My first stop in Rajasthan, after an 18 hour train journey travelling
north from Bombay, was in the capital city of Jaipur. With Ajmeri Gate as
the starting point, we explored the city's various bazaars on foot.
(Johari Bazaar - the famous jewellers' market, Tripolia bazaar or the
market where you could buy hand-printed cotton fabrics, and assorted shops
selling camel skin mojri slippers with traditional upturned toes,
perfumes or attars, crushed from roses, jasmine, musk etc). Jaipur
is a bustling city of noisy, broad crowded avenues and attention catching
architectural structures. Built on a dry lake bed surrounded by barren
hills, it is an extremely colourful place and has 1.5 million inhabitants.
Indian cities, by and large, suffer from the ill-effects of bad planning,
rapid inflow of immigrants from villages, slow action and apathy on the
part of those in power, .. the results are a bit depressing - on the
flip side, I saw serious traffic, (though organised in all its chaos!),
overcrowding, pollution, and sanitation problems in Jaipur. The city, I
found was best explored on foot, and though I had to fight for my place as
a pedestrian on the road with cars, rickshaws, bicycles, camel and bullock
carts all around, it was all in all, a very eventful, exciting outing!
The Old City
Jaipur owes its name, foundation and its careful planning to the great
warrior-astronomer Maharaja Jai Singh II (1699-1744). This guy was one
smart dude - interested in astronomy, science, art & architecture, he
followed the principles of the Shilpa-Shastra, an ancient Hindu treatise
on architecture, designing the city around the concept of nine
architectural blocks, symbolising the nine planets of the universe. Two of
these blocks were devoted to the Maharaja's own palace, the City Palace.
The City Palace What blows your mind away is the fabulous history on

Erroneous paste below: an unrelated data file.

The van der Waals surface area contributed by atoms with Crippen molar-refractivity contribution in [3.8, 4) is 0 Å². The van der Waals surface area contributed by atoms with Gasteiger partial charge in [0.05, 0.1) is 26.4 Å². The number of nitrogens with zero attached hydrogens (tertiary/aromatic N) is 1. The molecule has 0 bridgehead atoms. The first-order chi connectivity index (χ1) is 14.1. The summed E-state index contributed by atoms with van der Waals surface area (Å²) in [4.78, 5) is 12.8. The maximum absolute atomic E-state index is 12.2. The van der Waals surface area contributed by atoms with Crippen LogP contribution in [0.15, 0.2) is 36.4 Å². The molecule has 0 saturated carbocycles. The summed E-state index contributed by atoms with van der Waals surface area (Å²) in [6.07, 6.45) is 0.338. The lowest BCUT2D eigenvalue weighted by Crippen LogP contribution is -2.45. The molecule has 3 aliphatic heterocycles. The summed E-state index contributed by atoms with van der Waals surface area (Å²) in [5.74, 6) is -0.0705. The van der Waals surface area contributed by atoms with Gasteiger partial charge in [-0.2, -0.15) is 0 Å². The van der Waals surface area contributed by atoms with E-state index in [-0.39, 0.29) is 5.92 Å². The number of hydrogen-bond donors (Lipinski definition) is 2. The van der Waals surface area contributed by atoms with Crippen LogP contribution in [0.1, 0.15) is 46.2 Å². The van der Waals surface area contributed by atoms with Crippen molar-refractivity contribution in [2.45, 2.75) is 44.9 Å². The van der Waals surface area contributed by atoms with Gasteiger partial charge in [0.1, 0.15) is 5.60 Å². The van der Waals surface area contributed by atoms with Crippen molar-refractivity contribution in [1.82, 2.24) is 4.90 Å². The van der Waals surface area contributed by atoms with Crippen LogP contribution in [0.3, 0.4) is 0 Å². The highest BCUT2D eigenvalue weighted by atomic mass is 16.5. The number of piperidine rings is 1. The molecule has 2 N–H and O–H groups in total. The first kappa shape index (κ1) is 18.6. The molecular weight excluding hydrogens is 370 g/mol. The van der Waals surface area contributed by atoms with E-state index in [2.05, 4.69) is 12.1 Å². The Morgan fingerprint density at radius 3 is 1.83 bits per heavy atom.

display in cities like these. The scale and conception of this palace
gives you some idea of the power and wealth of the old maharajas, while
the collection of royal heirlooms on display in the palace museum fill in
the details of their lifestyle: sumptuous brocade robes, bloodthirsty and
bizarre weaponry studded with precious stones and cast in gold and silver,
carpets, priceless 500-year old miniature paintings - from the Mughal,
Rjasthani and Persian schools. I was fascinated by the ancient manuscripts
on display (I saw some 4th century A.D. manuscripts, a 16th century
translation of Aristotles book in Urdu and Jai Singh's translations
in Arabic and Sanskrit of the astronomical treatises of ancient scientists
displayed in glass cases). In one pavilion, there were two five-feet tall,
solid silver holy water urns, listed in the Guinness Book of World Records
as the largest silver objects in the world.
The Jantar Mantar Observatory
the 5 observatories in India, this is the largest.
Built by Jai Singh II next to the City Palace, this incredible 18th
century observatory includes a sundial with a 30m high gnomon, whose
shadow moves up to 4 meters an hour.
The instruments are not unlike gigantic, futuristic sculptures chiselled